#PitchDis 2022 was bigger than I anticipated, with our hashtag being the #3 trend in the US for a while! *photo proof at the bottom of this page* That’s all because of you and your amazing pitches. I’m so happy that our little event has resonated with so many. It goes to show that there is definitely a market and a need for our stories.
Participation from agents and editors also grew this year, with a minimum of 43 agents and 8 editors/publishers joining us that day (These are all very unscientific numbers, as I just scrolled through the feed and made notes =) I promise to try to do a more formal count next time). 43 agents and editors made at least one request, but most made many more. We’re still a young event, so while I’d love to see more, I’m very pleased with these numbers. And just like last year, I hope that this number grows as our event grows.
If you read the 2021 Wrap Up, our 2022 Wrap Up will take on a similar format. I’m going to be very transparent and tell you about what won’t change, what will change, and what we can improve on.
Things That Won't Change
This is something that was requested last year by several people, and the positive response was overwhelming. We don’t want to do anything that would create the illusion of #PitchDis being a popularity contest, nor do we want to clog up the feed and see the same pitches over and over and over again. Commenting on the tweets instead not only helped solve these two problems, but people seemed to appreciate comments on their pitches more. It’s just more personal and nicer to let someone know why you like their pitch. This change really seemed to resonate with many, so we are going to continue our no retweets or quote retweets rule for now.
We talked about it briefly last year, but it was mentioned in this year’s survey so I wanted to make sure everyone understands why this rule is in place.
While there is still a great need to see AUTHENTIC disabled characters in books, this is not why #PitchDis was created. #PitchDis’ goal is to help disabled writers, whether their characters are disabled or not. Disabled people make up nearly a quarter of the U.S. population, yet we’re one of the most underrepresented groups in publishing. This needs to change, and I hope #PitchDis is just one of many tools that can help do that.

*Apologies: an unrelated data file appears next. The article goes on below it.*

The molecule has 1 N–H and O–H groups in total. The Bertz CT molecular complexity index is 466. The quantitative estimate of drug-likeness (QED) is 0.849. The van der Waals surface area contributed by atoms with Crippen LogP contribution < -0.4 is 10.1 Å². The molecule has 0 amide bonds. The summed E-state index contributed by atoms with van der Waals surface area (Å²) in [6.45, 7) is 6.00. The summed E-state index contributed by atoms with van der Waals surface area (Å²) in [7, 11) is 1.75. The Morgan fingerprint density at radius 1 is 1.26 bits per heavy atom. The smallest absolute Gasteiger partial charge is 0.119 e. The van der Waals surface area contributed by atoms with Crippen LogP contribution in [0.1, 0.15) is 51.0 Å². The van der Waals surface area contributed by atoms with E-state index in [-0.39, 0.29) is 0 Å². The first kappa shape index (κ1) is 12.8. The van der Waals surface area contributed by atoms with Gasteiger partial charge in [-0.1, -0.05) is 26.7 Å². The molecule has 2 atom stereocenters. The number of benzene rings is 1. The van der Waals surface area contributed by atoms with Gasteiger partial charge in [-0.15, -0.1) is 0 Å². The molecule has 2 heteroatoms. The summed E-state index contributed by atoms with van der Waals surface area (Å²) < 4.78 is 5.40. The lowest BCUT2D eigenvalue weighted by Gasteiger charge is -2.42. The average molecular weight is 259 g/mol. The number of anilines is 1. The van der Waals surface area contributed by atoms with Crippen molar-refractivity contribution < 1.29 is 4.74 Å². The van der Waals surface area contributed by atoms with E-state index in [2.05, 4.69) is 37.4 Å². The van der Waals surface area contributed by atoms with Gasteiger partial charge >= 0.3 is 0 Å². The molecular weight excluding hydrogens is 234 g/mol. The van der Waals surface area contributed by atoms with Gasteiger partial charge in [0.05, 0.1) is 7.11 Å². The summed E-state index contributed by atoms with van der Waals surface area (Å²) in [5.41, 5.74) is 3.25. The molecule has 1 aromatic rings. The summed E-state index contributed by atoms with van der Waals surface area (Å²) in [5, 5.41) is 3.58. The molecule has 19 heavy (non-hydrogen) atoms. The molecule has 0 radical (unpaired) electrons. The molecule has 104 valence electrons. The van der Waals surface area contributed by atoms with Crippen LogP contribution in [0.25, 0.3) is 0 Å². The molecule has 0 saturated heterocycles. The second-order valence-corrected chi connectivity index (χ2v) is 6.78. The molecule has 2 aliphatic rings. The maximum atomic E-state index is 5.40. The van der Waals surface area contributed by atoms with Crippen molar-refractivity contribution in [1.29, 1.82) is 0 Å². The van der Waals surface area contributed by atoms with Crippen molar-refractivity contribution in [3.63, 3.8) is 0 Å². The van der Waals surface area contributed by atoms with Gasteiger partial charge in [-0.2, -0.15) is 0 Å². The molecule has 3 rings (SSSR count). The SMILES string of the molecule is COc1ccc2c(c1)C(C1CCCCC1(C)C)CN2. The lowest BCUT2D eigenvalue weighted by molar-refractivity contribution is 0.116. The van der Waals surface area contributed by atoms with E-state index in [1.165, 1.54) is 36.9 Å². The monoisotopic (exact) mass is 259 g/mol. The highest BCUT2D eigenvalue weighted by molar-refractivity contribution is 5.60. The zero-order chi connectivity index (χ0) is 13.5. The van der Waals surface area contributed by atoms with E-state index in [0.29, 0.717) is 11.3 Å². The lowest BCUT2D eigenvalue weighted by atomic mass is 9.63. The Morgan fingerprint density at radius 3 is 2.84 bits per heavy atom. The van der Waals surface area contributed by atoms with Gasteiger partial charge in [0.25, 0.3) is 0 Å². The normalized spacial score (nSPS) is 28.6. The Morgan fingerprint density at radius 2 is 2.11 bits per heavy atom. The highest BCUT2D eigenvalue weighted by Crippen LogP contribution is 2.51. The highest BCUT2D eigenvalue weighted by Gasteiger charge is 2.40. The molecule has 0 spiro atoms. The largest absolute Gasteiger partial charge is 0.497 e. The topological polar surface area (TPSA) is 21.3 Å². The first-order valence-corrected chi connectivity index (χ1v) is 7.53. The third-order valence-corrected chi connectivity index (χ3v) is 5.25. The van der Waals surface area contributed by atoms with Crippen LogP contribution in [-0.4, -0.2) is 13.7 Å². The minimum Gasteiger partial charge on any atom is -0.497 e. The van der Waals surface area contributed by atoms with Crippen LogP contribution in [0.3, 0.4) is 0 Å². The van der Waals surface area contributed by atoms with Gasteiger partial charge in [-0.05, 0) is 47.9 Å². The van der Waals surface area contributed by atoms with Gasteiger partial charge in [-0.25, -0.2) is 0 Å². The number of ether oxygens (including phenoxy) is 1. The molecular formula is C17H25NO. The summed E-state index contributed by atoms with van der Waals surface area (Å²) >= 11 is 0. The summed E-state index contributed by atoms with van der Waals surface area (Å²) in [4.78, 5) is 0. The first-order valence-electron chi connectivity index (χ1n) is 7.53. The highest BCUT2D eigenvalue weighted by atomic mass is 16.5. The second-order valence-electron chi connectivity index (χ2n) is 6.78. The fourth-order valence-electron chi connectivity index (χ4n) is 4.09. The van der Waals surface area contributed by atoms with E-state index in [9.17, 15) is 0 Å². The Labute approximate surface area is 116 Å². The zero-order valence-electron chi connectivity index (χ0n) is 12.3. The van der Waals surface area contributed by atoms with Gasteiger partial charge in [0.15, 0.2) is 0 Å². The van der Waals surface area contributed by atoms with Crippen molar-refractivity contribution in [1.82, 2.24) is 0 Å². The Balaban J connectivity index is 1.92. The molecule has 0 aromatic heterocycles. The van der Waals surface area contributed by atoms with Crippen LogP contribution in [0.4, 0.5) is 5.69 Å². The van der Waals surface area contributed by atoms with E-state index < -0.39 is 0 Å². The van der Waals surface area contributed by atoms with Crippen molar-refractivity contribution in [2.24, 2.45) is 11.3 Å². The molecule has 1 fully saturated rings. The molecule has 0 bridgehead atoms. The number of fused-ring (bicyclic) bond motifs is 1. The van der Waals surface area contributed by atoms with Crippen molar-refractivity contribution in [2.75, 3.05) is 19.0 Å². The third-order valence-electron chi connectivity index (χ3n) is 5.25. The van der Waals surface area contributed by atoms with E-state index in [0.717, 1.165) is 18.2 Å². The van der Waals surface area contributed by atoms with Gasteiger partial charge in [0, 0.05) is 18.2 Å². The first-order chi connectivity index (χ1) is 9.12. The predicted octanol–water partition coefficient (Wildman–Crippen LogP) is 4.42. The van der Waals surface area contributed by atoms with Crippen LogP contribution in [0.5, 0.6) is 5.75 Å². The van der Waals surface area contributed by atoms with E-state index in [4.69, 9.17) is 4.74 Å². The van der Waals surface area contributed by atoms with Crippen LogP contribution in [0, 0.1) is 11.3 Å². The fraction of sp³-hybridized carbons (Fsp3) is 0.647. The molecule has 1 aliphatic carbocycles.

Because of this, we will not be changing our main qualification of participants self-identifying as disabled, neurodivergent, and/or chronically ill. Family members and friends of these individuals cannot participate unless they self-identify as disabled, neurodivergent, or chronically ill themselves. Again, please look into the other pitch events that occur throughout the year to see if you are eligible to participate in those.
Oh, how I wish I could change this one. I got a lot of comments this year about having #PitchDis twice a year. I’ll never count this suggestion out, but right now my life only allows for an annual event. There’s a lot of prep that goes into the event and pre-show events, and only so much time and energy I can give to it. I really, truly, wish I could do more.
We also had a suggestion of splitting the event into two days so agents and editors can find genres they’re looking for. Currently, I don’t see a need to do that quite yet. As long as your pitches use the proper genre hashtags, agents and editors will know how to search for genres they want. But depending on if and how much the event grows, we’ll come back to this in the future.
Things That Will Change
Replies to Messages About Eligibility
I touched on this a few days before #PitchDis, but I wanted to explain my reasoning to everyone so you will hopefully understand why I had to do this.